Transmutation of Shadow is fun, sure. A romp that lets us run for our lives, hide in plain sight, and experience the thrill of daring escapes all from the comfort of our reading chair.

But I tried to go deeper. As I’ve gotten older, and my writing has grown, I’ve decided “I don’t want to be room noise” – I want to say something worth saying.

As I let my conscientious Christian worldview inform my story-craft, I can deliver a story that’s about much more than a psionic assassin solving the mystery about himself…I tell a story about a killer forced to confront his own actions, to stop passing the buck, forced to find redemption.

Which only comes from Jesus.

As impressive as Clancy, Ludlum, and MacLean are, that’s a story I’ve never seen them tell.

Decide for Yourself!

Transmutation of Shadow is currently out with critique readers, but I plan to publish it some time this year. Stand by, and you can read this exciting science fiction/spy thriller with a humble yet determined protagonist for yourself!


"Shadow"—A Christian Jason Bourne? — Kimia WoodKimia Wood currently lives with her family somewhere in the American midwest, bracing for the collapse of society by knitting, baking, writing, hobby-farming, and reading as much Twitter as possible before the web goes dark.

Subscribe to the mailing list for a FREE e-copy of her post-apocalyptic adventure novella Soldier! You’ll also receive periodic updates on her latest reading and writing adventures – including WHEN SHADOW PUBLISHES!

Dear Diary…detective work

The Cleric of Velnius took his leave and left to attend to his rainstorm or something, so we all made our own signs of respect and thanked him.

We took the chance to ask Cleric Abramo what had happened to him, and after dismissing the newbie monks, he explained.

Apparently it was Misha, his lovely female cleric assistant, who got him involved (y’know, the one whose chainmail I’m wearing…). She asked him to go talk to some of the people at the Golden Grain, and he went with her, wanting to impress her and be nice. Well, turns out his drink was drugged or something, and the last he remembered was being tied up.

They took him off to the mud pit, and Explictika did her foul magic on him. When he came back, he was forced – compelled by the magic! – to do terrible things that he didn’t want to do.

As he talked, he kept dropping his head, very embarrassed. I whispered to Ezekiel to tell him I’m glad we didn’t kill him, and Abramo returned the sentiment.

We asked him for leads in cleaning up the rest of the town. Sounds like the big trouble is at the Golden Grain Inn…though we’ll talk to the rest of the town just to be safe.

The GG, the blacksmith, the carpenter, and the constable were all part of the group – but the mayor told us the constable had resigned, and of course Master Ramne got the blacksmith back to his temperamental self.

As we discussed what to do from here, Kelsier said that this had been fun and all, but he really wasn’t keen on heading back to the waist-high mud (and I couldn’t really blame him). We technically brought him to help us find a gnome, but we haven’t found him yet – and so it’s perfectly reasonable for him to return to Hochoch with his magical dagger.

Somewhere in this part of the conversation, Ezekiel let slip that Kelsier’s a Thief! Apparently they’d had a conversation earlier that we didn’t hear! And here I just assumed all Halflings were good at locks and traps and stuff when all the time he’s been quietly dual-classing Fighter/Thief.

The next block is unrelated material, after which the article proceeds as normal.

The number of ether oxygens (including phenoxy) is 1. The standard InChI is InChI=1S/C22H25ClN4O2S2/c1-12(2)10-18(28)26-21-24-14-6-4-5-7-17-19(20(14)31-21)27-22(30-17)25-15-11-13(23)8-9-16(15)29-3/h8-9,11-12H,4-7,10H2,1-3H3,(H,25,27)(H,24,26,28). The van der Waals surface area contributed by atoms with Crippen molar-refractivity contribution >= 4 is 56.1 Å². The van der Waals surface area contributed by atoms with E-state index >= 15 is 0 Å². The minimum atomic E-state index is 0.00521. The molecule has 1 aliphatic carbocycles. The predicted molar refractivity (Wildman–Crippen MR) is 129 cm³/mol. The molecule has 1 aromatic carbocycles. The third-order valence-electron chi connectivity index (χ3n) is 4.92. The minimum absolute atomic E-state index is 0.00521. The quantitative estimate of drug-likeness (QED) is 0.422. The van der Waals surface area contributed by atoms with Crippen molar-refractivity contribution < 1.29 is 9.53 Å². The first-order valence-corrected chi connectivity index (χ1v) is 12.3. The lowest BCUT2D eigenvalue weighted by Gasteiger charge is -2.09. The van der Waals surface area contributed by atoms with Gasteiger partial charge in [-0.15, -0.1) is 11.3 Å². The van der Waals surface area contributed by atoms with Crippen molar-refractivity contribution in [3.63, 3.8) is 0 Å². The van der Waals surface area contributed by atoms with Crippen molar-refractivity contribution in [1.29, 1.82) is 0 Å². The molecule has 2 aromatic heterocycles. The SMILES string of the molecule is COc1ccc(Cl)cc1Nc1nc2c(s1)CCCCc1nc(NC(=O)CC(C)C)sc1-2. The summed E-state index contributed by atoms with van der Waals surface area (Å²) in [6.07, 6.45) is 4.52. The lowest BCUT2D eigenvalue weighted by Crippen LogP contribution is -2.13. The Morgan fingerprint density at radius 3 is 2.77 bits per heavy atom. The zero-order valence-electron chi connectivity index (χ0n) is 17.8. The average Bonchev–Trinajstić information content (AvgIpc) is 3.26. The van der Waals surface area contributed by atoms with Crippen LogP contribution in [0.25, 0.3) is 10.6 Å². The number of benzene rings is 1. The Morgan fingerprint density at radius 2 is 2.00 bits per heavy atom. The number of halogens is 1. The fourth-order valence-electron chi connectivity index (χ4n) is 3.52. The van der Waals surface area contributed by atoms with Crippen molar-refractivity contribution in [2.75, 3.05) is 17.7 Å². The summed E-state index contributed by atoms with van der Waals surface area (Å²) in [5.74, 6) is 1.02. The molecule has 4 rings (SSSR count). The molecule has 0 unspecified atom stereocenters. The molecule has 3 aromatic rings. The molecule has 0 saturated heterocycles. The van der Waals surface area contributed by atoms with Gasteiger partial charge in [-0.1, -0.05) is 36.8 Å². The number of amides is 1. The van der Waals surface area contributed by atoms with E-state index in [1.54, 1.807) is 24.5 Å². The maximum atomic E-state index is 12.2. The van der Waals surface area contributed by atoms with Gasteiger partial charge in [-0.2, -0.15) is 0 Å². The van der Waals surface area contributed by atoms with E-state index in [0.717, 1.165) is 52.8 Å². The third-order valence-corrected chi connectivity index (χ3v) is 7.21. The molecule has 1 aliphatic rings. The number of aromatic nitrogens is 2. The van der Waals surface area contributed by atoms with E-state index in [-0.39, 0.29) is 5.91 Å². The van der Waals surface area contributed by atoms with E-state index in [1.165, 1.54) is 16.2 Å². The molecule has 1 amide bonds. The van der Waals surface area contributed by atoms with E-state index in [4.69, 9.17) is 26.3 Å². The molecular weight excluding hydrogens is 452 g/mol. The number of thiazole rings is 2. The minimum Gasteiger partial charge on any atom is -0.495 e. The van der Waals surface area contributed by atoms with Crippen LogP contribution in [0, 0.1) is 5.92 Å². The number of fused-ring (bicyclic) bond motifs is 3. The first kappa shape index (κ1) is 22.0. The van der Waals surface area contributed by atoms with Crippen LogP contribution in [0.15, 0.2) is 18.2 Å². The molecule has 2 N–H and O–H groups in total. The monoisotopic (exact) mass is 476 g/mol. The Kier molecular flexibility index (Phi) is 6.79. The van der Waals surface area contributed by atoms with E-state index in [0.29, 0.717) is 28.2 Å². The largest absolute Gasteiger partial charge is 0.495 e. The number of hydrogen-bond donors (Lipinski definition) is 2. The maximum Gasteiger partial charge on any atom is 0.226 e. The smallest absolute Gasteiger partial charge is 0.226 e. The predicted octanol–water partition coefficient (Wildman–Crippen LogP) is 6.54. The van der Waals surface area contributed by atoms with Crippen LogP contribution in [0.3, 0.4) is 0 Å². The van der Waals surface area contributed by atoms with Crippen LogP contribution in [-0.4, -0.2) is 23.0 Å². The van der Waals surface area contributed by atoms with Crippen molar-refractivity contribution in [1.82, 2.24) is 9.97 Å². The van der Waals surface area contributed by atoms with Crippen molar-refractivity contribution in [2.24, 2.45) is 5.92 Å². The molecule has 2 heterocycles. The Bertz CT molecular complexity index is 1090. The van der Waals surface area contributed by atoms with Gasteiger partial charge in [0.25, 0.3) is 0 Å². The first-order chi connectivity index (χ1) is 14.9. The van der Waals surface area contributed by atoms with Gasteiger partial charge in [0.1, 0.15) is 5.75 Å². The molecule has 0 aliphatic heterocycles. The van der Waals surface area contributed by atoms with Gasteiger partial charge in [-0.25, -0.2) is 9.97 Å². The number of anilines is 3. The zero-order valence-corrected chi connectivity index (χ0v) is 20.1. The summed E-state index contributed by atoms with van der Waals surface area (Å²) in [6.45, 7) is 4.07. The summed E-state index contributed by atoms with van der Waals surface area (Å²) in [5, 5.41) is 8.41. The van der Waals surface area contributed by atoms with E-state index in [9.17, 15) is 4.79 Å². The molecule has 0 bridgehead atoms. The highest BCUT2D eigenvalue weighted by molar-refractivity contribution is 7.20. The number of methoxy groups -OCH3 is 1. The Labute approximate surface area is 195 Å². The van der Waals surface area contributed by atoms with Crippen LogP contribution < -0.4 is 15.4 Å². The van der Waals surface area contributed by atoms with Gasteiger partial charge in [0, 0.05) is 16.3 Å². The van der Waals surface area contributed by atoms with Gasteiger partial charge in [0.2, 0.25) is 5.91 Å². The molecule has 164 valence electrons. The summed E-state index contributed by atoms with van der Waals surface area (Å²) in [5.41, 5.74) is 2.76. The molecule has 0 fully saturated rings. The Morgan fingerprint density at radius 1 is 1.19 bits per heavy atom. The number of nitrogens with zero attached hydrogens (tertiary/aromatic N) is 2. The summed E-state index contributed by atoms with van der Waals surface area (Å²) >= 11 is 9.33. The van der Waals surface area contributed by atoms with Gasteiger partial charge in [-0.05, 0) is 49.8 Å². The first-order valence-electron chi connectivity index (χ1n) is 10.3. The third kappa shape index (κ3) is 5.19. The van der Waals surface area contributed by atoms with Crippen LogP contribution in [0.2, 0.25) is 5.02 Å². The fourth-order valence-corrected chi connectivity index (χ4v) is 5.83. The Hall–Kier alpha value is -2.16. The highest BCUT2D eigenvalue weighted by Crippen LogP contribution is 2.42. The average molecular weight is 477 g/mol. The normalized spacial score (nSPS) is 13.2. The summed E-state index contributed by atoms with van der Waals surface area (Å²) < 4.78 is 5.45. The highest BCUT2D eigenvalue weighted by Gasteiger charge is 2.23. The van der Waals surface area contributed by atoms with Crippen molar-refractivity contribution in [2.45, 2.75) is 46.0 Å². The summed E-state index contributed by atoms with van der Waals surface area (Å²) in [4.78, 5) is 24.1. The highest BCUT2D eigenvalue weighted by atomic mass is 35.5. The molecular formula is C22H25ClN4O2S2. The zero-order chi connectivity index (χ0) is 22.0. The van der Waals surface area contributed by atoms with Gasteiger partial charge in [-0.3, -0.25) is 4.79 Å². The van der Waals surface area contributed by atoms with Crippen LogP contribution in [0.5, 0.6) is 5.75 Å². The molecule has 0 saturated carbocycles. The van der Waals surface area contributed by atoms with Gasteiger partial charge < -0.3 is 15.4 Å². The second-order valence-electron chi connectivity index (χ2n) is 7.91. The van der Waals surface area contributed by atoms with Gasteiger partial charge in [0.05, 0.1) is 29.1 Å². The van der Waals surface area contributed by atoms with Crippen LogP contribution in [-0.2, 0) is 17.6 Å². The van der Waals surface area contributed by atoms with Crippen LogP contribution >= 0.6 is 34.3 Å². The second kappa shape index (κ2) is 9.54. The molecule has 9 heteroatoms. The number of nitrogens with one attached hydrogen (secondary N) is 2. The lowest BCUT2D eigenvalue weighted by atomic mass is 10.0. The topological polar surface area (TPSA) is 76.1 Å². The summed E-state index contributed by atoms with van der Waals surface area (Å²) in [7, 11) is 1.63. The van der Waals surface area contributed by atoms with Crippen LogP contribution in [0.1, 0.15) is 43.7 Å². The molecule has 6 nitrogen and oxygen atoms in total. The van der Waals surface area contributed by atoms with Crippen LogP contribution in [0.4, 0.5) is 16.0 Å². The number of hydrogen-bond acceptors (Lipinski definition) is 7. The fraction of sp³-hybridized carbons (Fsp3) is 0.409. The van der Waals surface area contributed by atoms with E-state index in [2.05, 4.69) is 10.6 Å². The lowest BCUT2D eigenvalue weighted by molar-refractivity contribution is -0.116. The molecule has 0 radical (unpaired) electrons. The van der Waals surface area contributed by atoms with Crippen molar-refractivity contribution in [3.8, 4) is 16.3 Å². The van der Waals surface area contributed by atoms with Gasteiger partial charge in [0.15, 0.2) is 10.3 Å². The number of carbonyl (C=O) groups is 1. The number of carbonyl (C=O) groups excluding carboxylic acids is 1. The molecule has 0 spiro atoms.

You can see why he’d play up the racial stereotypes, though.

Jill spoke up, twirling a lock of hair around her finger, and said she’d really been struck by what Ramne said…when the turtle bit her, as she was lying there in the mud, she heard him yell, “She was like an apprentice to me!” as he hurled the lightening bolt at the turtle.

Long and short of it, she wants to go ask if he would take her on and explain some of the stuff that she doesn’t understand yet.

So the five of us headed off to interview the townspeople, while our two companions made arrangements for their own futures.

Oh, yes! Before we left, Abramo fetched his armor (he’d been sitting there in his robes) and said that while he was under the spell, he never took the armor off, night or day, and always kept his mace by him – it was kind of a mania – and now, just the thought of it makes his skin crawl. If his armor can be useful in protecting “Brother Heironeous” as we fight whatever is infesting Homlet, he would be grateful.

And Ezekiel, of course, said he would be honored (and didn’t bother to explain he served Ao even though he’s wearing the colors of Heironeous) and thanked Abramo for the armor.

We made our gestures of respect and left, heading south to begin our investigations.

We stopped at the blacksmith’s first, where Ezekiel chatted with one of the sons, who was working out front in the shop.

While they talked, Raven and I got curious about the broken-down inn that stood opposite. It had obviously been boarded up for at least a year, but as I started checking it out, I found footprints – LIZARDMEN footprints – that couldn’t be more than a few days old.

I followed them around to a blank spot on the wall, but obviously there must be a secret door there, so I called Raven over to try his monk-y skills on it (and yes, that sounded better in my head).

Raven pretty much just pushed the wall, and the secret door slid aside. Ezekiel (who had caught up with us by now) took his magically shining shield and headed in first.

I lit a torch, and in the dual lights we could see the place was totally trashed. A big fight happened some time ago…but what happened to the bodies?